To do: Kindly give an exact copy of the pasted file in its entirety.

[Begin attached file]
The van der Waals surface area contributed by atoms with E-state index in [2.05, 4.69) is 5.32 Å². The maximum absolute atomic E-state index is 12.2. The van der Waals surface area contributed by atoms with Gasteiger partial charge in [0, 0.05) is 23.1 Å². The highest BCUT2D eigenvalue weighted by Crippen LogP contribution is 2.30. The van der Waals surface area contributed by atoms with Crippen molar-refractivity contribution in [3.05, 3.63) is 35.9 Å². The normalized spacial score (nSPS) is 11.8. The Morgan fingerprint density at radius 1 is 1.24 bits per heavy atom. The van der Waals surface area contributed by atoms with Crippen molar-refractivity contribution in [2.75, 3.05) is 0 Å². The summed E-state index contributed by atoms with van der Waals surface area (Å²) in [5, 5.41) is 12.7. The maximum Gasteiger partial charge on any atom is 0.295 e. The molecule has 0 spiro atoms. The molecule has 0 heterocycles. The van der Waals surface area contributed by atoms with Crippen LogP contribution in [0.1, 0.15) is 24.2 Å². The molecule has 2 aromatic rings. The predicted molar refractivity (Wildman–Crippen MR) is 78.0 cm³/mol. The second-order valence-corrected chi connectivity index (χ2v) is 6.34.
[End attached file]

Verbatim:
The van der Waals surface area contributed by atoms with E-state index in [2.05, 4.69) is 5.32 Å². The maximum absolute atomic E-state index is 12.2. The van der Waals surface area contributed by atoms with Gasteiger partial charge in [0, 0.05) is 23.1 Å². The highest BCUT2D eigenvalue weighted by Crippen LogP contribution is 2.30. The van der Waals surface area contributed by atoms with Crippen molar-refractivity contribution in [3.05, 3.63) is 35.9 Å². The normalized spacial score (nSPS) is 11.8. The Morgan fingerprint density at radius 1 is 1.24 bits per heavy atom. The van der Waals surface area contributed by atoms with Crippen molar-refractivity contribution in [2.75, 3.05) is 0 Å². The summed E-state index contributed by atoms with van der Waals surface area (Å²) in [5, 5.41) is 12.7. The maximum Gasteiger partial charge on any atom is 0.295 e. The molecule has 0 spiro atoms. The molecule has 0 heterocycles. The van der Waals surface area contributed by atoms with Crippen LogP contribution in [0.1, 0.15) is 24.2 Å². The molecule has 2 aromatic rings. The predicted molar refractivity (Wildman–Crippen MR) is 78.0 cm³/mol. The second-order valence-corrected chi connectivity index (χ2v) is 6.34.